Jennifer Wade outside the salon working in Mumford.
Jennifer Wade outside the salon working in Mumford. Photo: Brandon Dill / Guardian

Shelby County, home to the city of Memphis and one of only three Democratic counties in the state, has a vaccination rate of 35%, below the state average and among the major cities in Tennessee. Is the lowest.

Although the county is 52% black, African Americans now make up 67% of the 78 people admitted to Covid-19 at Methodist Le Bonheur, the city’s largest medical network.

This disparity underscores the frustration and sadness among the leaders of the black community here, who are enthusiastic about the spread of vaccines and have mixed results.

Dr. J. Lauren Sterner, pastor of the Mississippi Boulevard Christian Church, one of the city’s oldest black churches, admits that there is much more to do as the Delta variant begins to take root.

“As time goes on, I think people who were ready to get the vaccine got the vaccine. But we’re slowing down our education efforts, but the false information remains. “It’s in,” said Turner. “We are now facing a pandemic that requires vigilance and determination, and I don’t think many potentially infected people are vigilant about the simple things.”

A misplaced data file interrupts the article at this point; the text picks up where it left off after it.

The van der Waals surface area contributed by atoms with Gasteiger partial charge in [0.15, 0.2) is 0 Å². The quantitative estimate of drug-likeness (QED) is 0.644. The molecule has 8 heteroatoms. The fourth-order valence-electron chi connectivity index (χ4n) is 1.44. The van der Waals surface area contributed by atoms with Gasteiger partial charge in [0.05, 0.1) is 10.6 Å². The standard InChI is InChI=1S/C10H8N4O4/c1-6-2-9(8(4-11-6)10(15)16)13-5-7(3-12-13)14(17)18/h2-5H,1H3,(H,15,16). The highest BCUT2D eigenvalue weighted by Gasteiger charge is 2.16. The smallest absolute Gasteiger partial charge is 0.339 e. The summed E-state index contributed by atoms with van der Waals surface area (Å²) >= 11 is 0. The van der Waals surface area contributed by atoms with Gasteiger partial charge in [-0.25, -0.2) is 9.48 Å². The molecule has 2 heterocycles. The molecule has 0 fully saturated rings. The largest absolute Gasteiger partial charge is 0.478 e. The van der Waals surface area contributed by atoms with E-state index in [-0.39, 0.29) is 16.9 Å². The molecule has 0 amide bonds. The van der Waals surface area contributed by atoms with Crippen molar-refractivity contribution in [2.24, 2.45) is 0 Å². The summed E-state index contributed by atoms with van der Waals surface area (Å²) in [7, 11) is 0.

Turner argued that the state’s lack of political leadership affected vulnerable communities throughout Tennessee, not just in white conservative areas.

“Frankly, it’s illogical to me to know the medical disparities in our state. This only puts more vulnerable people at risk,” he said. “Whether you are black, white or Hispanic, the abdication of leadership by many elected civil servants puts many inhabitants at risk.”

“Heart Pain”: In-Hospital Working on Delta and Vaccine Hesitation | Tennessee

Source link “Heart Pain”: In-Hospital Working on Delta and Vaccine Hesitation | Tennessee